Just as the conception of Jesus in Mary’s womb is the Son’s first step in an ever-deepening and widening communion with our human family, likewise Mary’s “fiat”, her response to God’s word and her involvement in the divine work of salvation, is the first voice of an ever growing chorus of responses coming from all believers. Mary gave birth to Jesus’ earthly body, the Church is to give birth to the body of his faithful. Mary, the virginal mother, becomes the model of the Church.
Mariology is the attempt at a comprehensive understanding of Mary’s place in God’s plan of salvation. Mariology becomes Christian anthropology, an epitome of human existence before God.
Problems of Mariology
–Exaggerations of popular devotions which assign her a disproportionate role in Christian life, and create for her, as it were, an isolated glorious world of her own. Historians of religion consider Mary the Christian heiress of the great mother goddesses of the ancient Mediterranean world.
Apparitions of Mary, true or alleged, draw millions to the spot where she has been seen and has given her messages.
The tendency to supernaturalize Mary’s earthly life continued through the centuries. Legends were added to the biblical accounts and filled up the sober silence of the gospels. These legends tended to remove Mary form the earthly sphere of our human life, totally opposite to the Bible where Mary appears first as the guarantee of Jesus’ true humanity: “born of a woman”. (Gal 4:4)
–Mary’s Privileges: Critical questions were asked not only about their biblical basis but also about their theological soundness. During the decades before the second Vatican Council the Mariologists were divided into two camps, summarily called “Maximalists”, those who claimed many prerogatives for Mary, and Minimalists” those who were critical and tended to underrate Mary’s unique place in the Church.
It is one of the important tasks of modern Mariology not only to strike a sober balance between extreme forms of devotion and neglect of Mary in Christian life, but also, based on the Bible, to free the image of Mary form Gnostic spiritualization and to see to it that her life and mission are integrated into the mystery of salvation, into the life and mission of Jesus and the Church.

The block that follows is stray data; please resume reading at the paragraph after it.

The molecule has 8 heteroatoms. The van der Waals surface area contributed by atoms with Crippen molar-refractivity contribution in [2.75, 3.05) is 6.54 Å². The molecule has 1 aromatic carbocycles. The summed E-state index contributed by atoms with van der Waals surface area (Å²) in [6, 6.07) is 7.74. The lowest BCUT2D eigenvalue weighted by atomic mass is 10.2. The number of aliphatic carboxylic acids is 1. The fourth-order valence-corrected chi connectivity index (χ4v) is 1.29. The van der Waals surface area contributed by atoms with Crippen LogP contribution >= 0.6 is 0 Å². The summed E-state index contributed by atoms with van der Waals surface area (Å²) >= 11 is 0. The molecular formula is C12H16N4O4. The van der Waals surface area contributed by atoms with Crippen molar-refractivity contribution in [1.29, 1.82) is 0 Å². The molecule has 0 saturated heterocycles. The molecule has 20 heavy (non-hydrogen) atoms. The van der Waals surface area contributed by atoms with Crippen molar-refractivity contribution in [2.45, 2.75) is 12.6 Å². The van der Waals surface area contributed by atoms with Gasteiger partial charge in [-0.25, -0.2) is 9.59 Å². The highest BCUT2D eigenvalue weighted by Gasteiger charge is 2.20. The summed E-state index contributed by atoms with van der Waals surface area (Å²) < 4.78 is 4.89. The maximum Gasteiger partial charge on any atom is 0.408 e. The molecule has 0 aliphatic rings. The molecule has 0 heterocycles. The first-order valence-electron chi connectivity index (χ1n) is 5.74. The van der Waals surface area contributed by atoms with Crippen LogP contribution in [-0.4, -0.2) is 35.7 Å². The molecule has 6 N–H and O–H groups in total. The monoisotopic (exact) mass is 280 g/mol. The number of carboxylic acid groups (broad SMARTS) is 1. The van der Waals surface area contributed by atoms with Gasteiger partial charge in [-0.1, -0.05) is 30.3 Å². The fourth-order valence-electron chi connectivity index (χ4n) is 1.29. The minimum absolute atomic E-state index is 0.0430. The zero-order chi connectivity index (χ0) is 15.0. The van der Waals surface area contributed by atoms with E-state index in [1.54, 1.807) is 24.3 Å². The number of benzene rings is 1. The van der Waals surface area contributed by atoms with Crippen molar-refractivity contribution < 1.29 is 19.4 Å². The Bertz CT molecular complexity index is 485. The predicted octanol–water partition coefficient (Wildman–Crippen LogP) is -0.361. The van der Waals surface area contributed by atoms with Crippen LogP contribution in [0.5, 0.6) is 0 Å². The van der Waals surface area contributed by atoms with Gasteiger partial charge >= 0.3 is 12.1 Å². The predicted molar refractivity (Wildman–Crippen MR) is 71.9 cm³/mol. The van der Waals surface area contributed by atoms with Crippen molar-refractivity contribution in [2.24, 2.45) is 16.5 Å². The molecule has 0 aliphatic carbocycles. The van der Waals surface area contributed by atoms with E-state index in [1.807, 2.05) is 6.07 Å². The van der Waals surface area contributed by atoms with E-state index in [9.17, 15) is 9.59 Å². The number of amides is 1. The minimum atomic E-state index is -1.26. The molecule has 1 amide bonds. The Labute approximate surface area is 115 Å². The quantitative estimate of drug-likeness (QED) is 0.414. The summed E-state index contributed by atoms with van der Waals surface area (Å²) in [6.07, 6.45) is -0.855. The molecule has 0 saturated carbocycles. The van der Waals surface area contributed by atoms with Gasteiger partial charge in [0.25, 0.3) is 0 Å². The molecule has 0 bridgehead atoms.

Significance of Mariology
-Mariology holds an important place in Theology itself.
Theology is part of the life of the Church. It articulates the faith that is expressed in the Church’s teaching and worship in relation to the social and cultural conditions of the faithful. Mariology has to interpret the actual place held by Mary in the life of the Church and of the people.
-Mariology and Ecclesiology.
Vatican II has inserted Mariology into the life stream of the Church, and so freed it form isolation. At the same time, the presentation of Mary as the “typos” of the Church symbolically expresses the renewed image of the Church itself. Mariology is a substantial contribution to ecclesiology.
She is first “mystery”, sacrament of salvation, not primarily and institution. She is community. Mary is its symbol.
Mary stands for the entire community of believers. Hers is the strong silent faith of one whose trust is the Lord. It is the faith of a woman with no trace of a guarantee in her hands, often puzzled and suffering, pondering, growing, never shaken. It seems very much the symbol of the Church today.
Today the image of the Church is undergoing a crisis: The Church, in so far as she is a worldwide organization of dogmatic orthodoxy and rigid liturgical rituals, has become cold and empty; she has lost credibility; people today do not feel at home in it.
A new vision is emerging, the stirrings of a deep desire are beginning to rouse the Church from her lethargy. Many keenly feel the need for community rather than institution, faith and contemplation rather than orthodoxy.
A new image of the Church has been born, based on the Bible in communion with all people who are in search of truth, a Church which is truly human without any discrimination based on gender, as God wanted it, in togetherness and complementarity, serving God’s kingdom. The symbol of this Church is Mary.
(Please avail yourself to the following topics through these connections.)
Feasts of Mary
MARY AND THE SCRIPTURES
MARY IN OLD TESTAMENT
MARY IN THE GOSPELS